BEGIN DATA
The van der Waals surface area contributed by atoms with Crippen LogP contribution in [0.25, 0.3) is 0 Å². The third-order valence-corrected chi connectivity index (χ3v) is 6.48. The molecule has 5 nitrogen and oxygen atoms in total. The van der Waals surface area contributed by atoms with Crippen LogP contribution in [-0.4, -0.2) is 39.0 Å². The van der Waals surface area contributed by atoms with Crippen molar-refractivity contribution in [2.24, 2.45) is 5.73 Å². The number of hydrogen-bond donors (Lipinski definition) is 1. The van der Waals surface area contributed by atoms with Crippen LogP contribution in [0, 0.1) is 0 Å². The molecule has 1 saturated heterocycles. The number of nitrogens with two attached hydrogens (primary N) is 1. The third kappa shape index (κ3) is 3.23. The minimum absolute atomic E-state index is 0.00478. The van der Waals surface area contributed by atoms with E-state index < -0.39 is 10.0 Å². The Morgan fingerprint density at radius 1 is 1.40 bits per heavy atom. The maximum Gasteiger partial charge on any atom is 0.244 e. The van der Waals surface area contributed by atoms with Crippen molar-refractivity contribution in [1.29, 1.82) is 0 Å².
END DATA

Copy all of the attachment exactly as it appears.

The van der Waals surface area contributed by atoms with Crippen LogP contribution in [0.25, 0.3) is 0 Å². The third-order valence-corrected chi connectivity index (χ3v) is 6.48. The molecule has 5 nitrogen and oxygen atoms in total. The van der Waals surface area contributed by atoms with Crippen LogP contribution in [-0.4, -0.2) is 39.0 Å². The van der Waals surface area contributed by atoms with Crippen molar-refractivity contribution in [2.24, 2.45) is 5.73 Å². The number of hydrogen-bond donors (Lipinski definition) is 1. The van der Waals surface area contributed by atoms with Crippen LogP contribution in [0, 0.1) is 0 Å². The molecule has 1 saturated heterocycles. The number of nitrogens with two attached hydrogens (primary N) is 1. The third kappa shape index (κ3) is 3.23. The minimum absolute atomic E-state index is 0.00478. The van der Waals surface area contributed by atoms with E-state index < -0.39 is 10.0 Å². The Morgan fingerprint density at radius 1 is 1.40 bits per heavy atom. The maximum Gasteiger partial charge on any atom is 0.244 e. The van der Waals surface area contributed by atoms with Crippen molar-refractivity contribution in [1.29, 1.82) is 0 Å².